Roe, Emma and Higgin, Marc
European meat and dairy retail distribution and supply networks: a comparative study of the current and potential markets for welfare-friendly foodstuffs in six European countries.
Kjaernes, Unni, Bock, Bettina, Miele, Mara and Roex, Joek (eds.)
Consumption, Distribution and Production of Farm Animal Welfare. Opinions and Practices within the Supply Chain.
(Welfare Quality Reports, 7 Part II, Chapte).
Part II outlines generic findings about retailing practices for welfare-friendly products. Chapter 10 identifies the importance of retail brands in understanding how the market for welfare-friendly products currently operates through discussing the practices of brand management and how these relate to farm animal welfare. Two major dynamics are identified:
- brand protection and assuring for minimum standards of farm animal welfare within the supply network;
- positive use of farm animal welfare as a way to differentiate both product ranges and individual products.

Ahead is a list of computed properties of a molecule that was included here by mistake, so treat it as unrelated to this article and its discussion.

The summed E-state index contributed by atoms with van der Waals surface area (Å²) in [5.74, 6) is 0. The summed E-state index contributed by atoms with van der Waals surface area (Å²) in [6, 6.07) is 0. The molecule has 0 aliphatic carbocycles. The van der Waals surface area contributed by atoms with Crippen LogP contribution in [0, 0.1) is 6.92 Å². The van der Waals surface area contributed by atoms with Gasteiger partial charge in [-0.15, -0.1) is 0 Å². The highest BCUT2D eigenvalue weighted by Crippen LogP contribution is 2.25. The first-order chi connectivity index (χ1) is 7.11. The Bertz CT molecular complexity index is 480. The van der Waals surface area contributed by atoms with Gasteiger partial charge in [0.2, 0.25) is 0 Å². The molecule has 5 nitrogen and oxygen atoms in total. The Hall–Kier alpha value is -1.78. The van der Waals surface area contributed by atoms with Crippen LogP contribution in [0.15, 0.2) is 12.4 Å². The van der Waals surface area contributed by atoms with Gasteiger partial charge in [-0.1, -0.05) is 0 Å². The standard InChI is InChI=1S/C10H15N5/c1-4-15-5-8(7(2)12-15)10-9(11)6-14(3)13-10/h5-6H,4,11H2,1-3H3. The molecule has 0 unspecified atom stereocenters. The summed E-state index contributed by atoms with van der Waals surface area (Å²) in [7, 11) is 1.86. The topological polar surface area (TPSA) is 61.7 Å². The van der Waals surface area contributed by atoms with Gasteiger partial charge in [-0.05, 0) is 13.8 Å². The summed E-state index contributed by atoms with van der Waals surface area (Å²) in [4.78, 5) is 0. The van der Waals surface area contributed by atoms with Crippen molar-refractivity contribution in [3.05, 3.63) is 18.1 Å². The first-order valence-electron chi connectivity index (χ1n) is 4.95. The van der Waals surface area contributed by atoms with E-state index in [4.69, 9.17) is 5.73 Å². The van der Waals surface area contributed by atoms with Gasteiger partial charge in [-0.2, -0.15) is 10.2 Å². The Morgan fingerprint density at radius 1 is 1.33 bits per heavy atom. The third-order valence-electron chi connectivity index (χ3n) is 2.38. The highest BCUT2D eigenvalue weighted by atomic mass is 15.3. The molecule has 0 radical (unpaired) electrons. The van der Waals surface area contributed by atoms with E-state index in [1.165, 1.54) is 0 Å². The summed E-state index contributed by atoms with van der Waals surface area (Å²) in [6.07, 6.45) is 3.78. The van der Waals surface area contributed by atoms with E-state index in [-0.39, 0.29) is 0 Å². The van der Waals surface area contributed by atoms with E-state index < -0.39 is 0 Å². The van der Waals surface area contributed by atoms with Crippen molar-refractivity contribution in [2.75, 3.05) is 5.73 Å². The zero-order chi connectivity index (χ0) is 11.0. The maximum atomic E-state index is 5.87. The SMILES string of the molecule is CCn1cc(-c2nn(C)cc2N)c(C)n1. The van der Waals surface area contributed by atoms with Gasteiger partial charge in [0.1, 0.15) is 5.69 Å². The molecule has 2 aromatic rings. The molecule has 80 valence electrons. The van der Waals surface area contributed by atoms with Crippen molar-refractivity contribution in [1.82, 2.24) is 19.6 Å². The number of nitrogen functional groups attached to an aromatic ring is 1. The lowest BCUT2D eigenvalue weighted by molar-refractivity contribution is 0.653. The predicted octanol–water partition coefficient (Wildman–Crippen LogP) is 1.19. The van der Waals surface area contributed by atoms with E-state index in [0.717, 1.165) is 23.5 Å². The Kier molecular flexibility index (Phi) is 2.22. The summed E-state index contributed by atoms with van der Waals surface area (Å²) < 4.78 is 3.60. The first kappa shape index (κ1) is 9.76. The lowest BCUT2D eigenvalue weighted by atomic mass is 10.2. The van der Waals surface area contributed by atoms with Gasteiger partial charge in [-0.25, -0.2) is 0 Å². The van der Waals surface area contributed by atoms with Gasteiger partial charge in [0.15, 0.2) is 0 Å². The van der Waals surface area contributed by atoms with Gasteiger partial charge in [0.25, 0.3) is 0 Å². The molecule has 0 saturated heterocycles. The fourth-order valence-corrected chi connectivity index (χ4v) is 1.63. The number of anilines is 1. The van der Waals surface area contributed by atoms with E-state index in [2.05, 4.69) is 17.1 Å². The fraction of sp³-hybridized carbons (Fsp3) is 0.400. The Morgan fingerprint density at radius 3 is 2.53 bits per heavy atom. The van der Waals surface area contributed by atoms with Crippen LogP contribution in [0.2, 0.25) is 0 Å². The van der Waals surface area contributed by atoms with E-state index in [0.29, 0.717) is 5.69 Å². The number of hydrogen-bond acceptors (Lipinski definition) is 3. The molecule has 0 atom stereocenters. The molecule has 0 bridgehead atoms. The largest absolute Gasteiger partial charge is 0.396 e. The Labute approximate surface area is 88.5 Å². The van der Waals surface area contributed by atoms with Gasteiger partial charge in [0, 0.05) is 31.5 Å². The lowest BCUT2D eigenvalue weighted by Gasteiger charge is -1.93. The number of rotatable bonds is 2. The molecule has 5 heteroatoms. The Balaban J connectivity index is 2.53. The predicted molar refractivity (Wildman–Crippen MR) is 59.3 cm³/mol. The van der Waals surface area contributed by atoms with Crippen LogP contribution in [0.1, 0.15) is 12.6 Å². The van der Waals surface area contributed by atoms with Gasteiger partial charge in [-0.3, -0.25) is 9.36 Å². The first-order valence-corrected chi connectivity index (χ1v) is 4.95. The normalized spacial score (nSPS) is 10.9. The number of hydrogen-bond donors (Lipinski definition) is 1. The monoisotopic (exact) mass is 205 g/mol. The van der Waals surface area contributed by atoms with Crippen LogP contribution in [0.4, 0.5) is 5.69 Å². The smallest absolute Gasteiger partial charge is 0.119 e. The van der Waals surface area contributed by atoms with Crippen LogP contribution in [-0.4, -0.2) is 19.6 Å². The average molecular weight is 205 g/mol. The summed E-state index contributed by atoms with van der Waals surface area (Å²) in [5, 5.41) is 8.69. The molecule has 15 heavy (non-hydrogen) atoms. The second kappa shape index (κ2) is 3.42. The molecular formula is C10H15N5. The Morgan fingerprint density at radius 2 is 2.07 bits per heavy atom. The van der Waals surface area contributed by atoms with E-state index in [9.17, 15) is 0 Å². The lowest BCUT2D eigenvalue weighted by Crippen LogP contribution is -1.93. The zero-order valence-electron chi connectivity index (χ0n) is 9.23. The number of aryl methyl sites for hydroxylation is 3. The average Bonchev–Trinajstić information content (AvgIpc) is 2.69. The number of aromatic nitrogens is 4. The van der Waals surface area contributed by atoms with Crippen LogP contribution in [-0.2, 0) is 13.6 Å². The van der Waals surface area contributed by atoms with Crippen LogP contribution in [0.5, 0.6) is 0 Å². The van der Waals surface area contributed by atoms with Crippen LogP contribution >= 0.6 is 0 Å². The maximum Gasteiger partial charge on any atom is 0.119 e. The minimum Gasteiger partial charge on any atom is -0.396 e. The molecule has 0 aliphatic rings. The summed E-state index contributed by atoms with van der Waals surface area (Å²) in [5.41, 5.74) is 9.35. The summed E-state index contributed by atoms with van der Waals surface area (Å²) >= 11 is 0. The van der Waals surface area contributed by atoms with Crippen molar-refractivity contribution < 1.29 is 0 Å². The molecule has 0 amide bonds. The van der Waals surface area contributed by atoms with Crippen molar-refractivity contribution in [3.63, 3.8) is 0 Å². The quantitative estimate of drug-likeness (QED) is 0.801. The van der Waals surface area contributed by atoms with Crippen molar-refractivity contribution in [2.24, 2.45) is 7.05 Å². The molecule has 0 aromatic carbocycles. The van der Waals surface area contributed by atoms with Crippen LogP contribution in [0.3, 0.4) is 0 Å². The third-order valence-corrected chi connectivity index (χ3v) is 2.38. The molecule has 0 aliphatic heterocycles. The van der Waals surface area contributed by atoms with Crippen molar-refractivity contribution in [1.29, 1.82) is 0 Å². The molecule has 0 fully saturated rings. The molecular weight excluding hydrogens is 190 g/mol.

There is an overview of commercial relations between retailers, manufacturers, farmers/farmer cooperatives and NGOs/industry bodies. Chapter 11 is an overview of the particularities of the market for each of the product sectors - dairy, beef, egg, pork and chicken. Together, chapters 10 and 11 present important actors in the retail distribution and supply networks through examining both the commercial relations between different actors and how there are distinctive differences between product sectors.
Chapter 12 presents summaries of the market for each study country, covering: regulation and the general interest in farm animal welfare, how the market for animal welfare-friendly products operates across individual product sectors, and what is the potential for growth in the welfare-friendly market. It explains how countries create an important cultural background for understanding why the market operates differently from country to country.
Chapter 13 is a summary of major pan-European bodies and their role in regulation, and wider bodies of representation. It considers how Europe as a trading block is responding to animal welfare.
Chapter 14 looks at the impact of global trade on the commercial practices presented in Chapter 10. Here we focus on the Eastern European market, pan-European buying groups, competition between EU and rest of the world, standards and labelling, global politics and health
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